China's status prominent at 'Big Four' firm Ernst & Young
Updated: 2014-10-09 05:48
By Zhang Yuwei(China Daily USA)
Reporter: Zhang Yuwei
Video: Hu Haidan
Producer: Calvin Zhou, Zhang Yuwei
Senior Producer: Larry Lee, Wang Linyan
When Stephen Howe talks about a trip he made as a college student at Colgate University 30 years ago, he still describes it as "fascinating".
"It was in January 1983, the study group visited 10 cities in China," recalled Howe, who now serves as the Americas' managing partner for Ernst & Young LLP, one of the world's largest "Big Four" auditing firms, headquartered in London.
"It was really exciting to be there," said Howe, who will receive an international leadership award by the China General Chamber of Commerce-USA on Thursday.
During Howe's 30-plus year career at the firm, the China connection that he forged as a student has helped him understand the world's No 2 market from a "different perspective".
"It has given me more perspective on just how far China has come, and it gives me some pride to remember being there so many years ago," Howe said.
Like many multinational firms, Ernst & Young's China story is expanding as the company focuses more on the rapidly growing market.
"You need to have a sustained focus on China. Companies should not just go visit; they need to make sure they are going to have the investment, the consistent focus to watch China continue to change and to build relationships," said Howe.
China's economic growth has boosted Chinese companies' confidence to tap into the overseas markets. Chinese investment in the US totaled $6.7 billion in 2012, according to Rhodium Group, a consulting firm that tracks overseas Chinese investment. That has made Ernst & Young put more efforts - including building talent at its own firm - to better serve the growing number of Chinese customers in China and in the US.
"We are very focused on this because we see that as a trend that will continue," Howe said. "What we are doing about it is trying to be investors in China in all industry sectors, in relationships with Chinese companies' headquartered there, and then we are investing in talent here in people who can continue to help here with inbound Chinese investments."
Among the several thousand staff members whom Howe oversees, he remembers his Chinese colleagues' names by heart and could pronounce them in perfect Mandarin pinyin.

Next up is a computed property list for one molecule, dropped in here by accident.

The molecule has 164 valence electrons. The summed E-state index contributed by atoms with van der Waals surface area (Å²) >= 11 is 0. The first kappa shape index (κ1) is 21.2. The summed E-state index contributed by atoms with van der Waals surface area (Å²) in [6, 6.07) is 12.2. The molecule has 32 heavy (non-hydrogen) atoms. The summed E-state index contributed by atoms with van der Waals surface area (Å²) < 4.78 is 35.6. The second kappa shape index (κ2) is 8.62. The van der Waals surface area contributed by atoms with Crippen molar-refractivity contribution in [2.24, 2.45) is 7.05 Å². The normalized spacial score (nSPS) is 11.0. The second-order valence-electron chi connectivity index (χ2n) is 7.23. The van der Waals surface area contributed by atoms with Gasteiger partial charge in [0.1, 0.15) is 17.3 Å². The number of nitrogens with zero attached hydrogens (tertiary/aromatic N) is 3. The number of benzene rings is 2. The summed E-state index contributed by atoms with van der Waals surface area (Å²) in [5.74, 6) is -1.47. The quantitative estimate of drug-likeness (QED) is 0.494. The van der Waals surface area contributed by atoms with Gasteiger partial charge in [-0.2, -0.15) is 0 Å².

Shau Zhang, a tax partner with the firm, is one of those employees. With 18 years of service at Ernst & Young in the US, she has helped build a good number of Chinese clients for the firm. "The client base is growing," she noted.
"Over the next five to 10 years, Chinese investment in the US is going to be growing dramatically," Zhang said.
"Chinese companies want to become global players in the global economy, so it comes as a natural movement for them," Zhang added.
Chinese investment in the US doubled last year, driven by large-scale acquisitions in food, energy and real estate, according to the Rhodium Group. Among those deals, private firms started to take off in investment - accounting for more than 80 percent of transactions and more than 70 percent of total value.
"Clearly, we are seeing the investments in multiple industry sectors, so I think the visibility of the companies and brand-building probably needs some more focus," Howe said.
Zhang said investment is only the first step; it takes time for a foreign company to become a "local corporate citizen in the US and truly become a US company and compete with local peers".
To reduce this gap with local firms and well-established Western brands, the Chinese companies should spend more time with local communities and get involved in community service and become "truly local", Zhang noted.
Howe said gaining local trust is key for the Chinese firms to be successful in the US.
"Many of them have been here for a short period of time, but they are making good progress in terms of winning business opportunities and making investment," Howe said.
(China Daily USA 10/09/2014 page2)